The Danish National Acute Leukemia Registry

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  • Lene Sofie Granfeldt Østgård
  • Jan Maxwell Nørgaard
  • Klas Kræsten Raaschou-Jensen, Department of Hematology, Copenhagen University Hospital, Roskilde.
  • ,
  • Robert Schou Pedersen
  • ,
  • Dorthe Rønnov-Jessen, Department of Hematology, Vejle Hospital, Vejle.
  • ,
  • Per Troellund Pedersen, Department of Emergency Medicine, Hospital of South West Jutland, Esbjerg.
  • ,
  • Inge Høgh Dufva, Department of Hematology, Copenhagen University Hospital, Herlev.
  • ,
  • Claus Werenberg Marcher, Department of Hematology, Odense University Hospital, Odense.
  • ,
  • Ove Juul Nielsen, Department of Hematology, The National University Hospital, Rigshospitalet, Copenhagen.
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  • Marianne Tang Severinsen, Department of Hematology, Aalborg University Hospital, Aalborg, Denmark; Department of Clinical Medicine, Aalborg University, Aalborg, Denmark.
  • ,
  • Lone Smidstrup Friis, Department of Hematology, The National University Hospital, Rigshospitalet, Copenhagen.

AIM OF DATABASE: The main aim of the Danish National Acute Leukemia Registry (DNLR) was to obtain information about the epidemiology of the hematologic cancers acute myeloid leukemia (AML), acute lymphoblastic leukemia (ALL), and myelodysplastic syndrome (MDS).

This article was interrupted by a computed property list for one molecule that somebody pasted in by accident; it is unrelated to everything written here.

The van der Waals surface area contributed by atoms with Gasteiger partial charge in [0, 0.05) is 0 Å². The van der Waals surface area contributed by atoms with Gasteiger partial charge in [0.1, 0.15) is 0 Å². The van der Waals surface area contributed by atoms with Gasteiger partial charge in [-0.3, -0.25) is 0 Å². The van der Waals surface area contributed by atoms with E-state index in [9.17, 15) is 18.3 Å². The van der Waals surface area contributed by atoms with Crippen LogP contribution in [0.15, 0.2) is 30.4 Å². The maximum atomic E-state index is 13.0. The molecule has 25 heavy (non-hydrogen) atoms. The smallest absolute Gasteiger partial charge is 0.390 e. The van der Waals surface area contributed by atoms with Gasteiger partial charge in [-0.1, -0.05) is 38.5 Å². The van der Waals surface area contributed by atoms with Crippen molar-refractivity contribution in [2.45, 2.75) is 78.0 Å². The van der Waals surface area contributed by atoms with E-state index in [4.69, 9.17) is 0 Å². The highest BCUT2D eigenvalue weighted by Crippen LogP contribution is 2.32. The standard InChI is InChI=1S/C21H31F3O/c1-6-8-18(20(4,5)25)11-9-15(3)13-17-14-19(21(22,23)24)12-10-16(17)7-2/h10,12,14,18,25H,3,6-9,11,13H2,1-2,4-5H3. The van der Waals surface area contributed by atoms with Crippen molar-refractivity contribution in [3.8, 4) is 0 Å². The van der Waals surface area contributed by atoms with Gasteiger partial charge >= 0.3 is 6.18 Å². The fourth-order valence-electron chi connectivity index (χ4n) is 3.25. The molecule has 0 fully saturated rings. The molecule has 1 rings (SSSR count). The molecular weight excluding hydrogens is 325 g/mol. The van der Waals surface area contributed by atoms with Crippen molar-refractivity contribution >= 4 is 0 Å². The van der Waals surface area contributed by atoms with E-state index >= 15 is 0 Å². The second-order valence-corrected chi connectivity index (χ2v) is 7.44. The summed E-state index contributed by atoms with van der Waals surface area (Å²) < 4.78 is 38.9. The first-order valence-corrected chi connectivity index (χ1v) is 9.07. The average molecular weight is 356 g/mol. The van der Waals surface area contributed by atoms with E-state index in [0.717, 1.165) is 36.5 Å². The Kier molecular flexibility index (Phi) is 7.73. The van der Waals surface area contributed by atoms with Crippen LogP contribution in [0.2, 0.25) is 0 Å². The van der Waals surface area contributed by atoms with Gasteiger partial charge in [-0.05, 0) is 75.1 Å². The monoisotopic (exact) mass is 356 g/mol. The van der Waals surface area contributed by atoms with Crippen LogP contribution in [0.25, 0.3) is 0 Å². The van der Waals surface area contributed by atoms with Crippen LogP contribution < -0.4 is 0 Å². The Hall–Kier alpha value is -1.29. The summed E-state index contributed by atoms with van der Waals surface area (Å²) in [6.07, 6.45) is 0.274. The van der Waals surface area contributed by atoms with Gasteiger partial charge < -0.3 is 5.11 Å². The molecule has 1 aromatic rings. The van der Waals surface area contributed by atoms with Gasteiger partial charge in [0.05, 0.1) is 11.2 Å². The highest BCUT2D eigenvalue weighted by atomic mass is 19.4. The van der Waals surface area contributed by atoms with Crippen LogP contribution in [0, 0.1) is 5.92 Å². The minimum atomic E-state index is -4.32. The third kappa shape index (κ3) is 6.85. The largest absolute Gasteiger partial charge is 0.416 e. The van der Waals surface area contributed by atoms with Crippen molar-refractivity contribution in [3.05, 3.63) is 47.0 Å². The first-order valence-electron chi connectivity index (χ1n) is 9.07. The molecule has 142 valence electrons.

STUDY POPULATION: The registry was established in January 2000 by the Danish Acute Leukemia Group and has been expanded over the years. It includes adult AML patients diagnosed in Denmark since 2000, ALL patients diagnosed since 2005, and MDS patients diagnosed since 2010. The coverage of leukemia patients exceeds 99%, and the coverage of MDS patients is currently 90%.

MAIN VARIABLES AND DESCRIPTIVE DATA: Approximately, 250 AML patients, 25 ALL patients, and 230 MDS patients are registered in the DNLR every year. In January 2015, the registry included detailed patient characteristics, disease characteristics, treatment characteristics, and outcome data on more than 3,500 AML, 300 ALL, and 1,100 MDS patients. Many of the included prognostic variables have been found to be of high quality including positive predictive values and completeness exceeding 90%. These variables have been used in prognostic observational studies in the last few years. To ensure this high coverage, completeness, and quality of data, linkage to the Danish Civil Registration System and the Danish National Registry of Patients, and several programmed data entry checks are used.

CONCLUSION: The completeness and positive predictive values of the leukemia data have been found to be high. In recent years, the DNLR has shown to be an important high-quality resource for clinical prognostic research.

TidsskriftClinical epidemiology
Sider (fra-til)553-560
Antal sider8
StatusUdgivet - 2016

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